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Evaluating Sources

How to identify what sources you should use for your research

Evaluating Information Resources

How do you know if a source is good enough to use? Do the authors have any biases? Is the resource a popular one or a peer-reviewed, scholarly resource? Watch the videos below and then follow up by reviewing the questions below which provide a way for you to evaluate the sources you find, whether online or via the library's collections

The CRAAP Test

The CRAAP Test is a series of questions to help you evaluate the information you find online. Different criteria will be more or less important depending on your situation or need.

Scholarly vs Popular Sources

Odds are your Instructors have asked you to find scholarly resources for your papers and assignments, but what does that mean exactly? How can you tell the difference between scholarly and more popular information resource? Why is this important?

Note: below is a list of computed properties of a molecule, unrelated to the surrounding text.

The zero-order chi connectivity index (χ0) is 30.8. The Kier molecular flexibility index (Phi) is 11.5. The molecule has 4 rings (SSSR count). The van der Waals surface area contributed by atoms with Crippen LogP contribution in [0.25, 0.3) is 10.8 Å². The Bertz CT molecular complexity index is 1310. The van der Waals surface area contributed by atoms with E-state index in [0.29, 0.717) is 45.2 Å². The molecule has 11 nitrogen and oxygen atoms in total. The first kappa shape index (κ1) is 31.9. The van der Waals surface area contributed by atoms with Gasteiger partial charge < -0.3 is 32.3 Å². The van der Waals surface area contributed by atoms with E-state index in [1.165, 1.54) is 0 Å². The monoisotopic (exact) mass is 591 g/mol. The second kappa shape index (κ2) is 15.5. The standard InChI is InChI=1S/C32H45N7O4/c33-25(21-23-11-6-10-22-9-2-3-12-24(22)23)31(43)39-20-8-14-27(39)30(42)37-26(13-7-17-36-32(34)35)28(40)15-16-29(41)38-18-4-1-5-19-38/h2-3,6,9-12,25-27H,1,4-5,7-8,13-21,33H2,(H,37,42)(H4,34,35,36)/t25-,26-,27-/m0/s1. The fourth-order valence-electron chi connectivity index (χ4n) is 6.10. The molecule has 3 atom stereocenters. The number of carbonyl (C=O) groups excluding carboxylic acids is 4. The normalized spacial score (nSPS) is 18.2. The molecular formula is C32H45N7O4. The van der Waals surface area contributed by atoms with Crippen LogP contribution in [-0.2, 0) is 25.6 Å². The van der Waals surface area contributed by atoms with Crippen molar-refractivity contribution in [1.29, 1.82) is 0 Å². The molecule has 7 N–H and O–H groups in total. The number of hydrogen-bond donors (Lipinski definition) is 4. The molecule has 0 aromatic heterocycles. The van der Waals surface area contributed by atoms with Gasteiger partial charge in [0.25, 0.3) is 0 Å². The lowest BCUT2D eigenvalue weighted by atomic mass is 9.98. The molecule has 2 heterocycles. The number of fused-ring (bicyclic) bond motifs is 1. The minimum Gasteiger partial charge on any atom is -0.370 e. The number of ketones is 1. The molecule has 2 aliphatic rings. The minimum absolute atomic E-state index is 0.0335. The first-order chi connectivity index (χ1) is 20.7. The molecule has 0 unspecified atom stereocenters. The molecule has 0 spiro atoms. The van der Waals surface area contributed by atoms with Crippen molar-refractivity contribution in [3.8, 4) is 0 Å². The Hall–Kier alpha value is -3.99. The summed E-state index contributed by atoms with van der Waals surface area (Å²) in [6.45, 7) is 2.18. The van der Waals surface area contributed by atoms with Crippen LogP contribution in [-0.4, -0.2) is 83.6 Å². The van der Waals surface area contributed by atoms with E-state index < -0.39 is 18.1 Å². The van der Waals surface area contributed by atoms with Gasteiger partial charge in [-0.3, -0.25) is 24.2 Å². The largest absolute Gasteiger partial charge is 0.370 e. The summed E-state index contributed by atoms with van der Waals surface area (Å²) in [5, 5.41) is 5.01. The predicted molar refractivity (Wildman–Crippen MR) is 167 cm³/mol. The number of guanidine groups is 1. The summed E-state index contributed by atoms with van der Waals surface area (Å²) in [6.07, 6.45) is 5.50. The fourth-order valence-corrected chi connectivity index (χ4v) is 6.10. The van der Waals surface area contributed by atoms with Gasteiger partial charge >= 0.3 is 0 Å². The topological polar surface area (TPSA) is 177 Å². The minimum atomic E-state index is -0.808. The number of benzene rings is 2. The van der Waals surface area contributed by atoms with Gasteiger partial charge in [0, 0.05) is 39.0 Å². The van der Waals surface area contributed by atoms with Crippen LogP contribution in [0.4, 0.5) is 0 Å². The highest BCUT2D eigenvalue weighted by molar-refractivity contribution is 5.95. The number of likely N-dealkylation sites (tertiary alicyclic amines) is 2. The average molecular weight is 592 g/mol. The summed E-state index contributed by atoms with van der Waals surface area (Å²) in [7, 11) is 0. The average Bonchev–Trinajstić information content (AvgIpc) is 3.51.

• Scholarly sources -- intended for use in support of conducting in-depth research, often containing specialized vocabulary and extensive references to sources. The content has been reviewed by academic peers to ensure the reliability of methods used and the validity of findings. Scholarly sources help answer the "So What?" question in academic writing and lay the foundation for discovering connections between variables, issues, or events.
  • Popular sources -- intended for a general audience of readers, they are written typically to entertain, inform, or persuade. Popular sources help you answer who, what, when, and where questions and are essential for finding information about current events or issues. Popular sources range from research-oriented [but lacking complete citations to sources] to special interest, agenda-driven publications.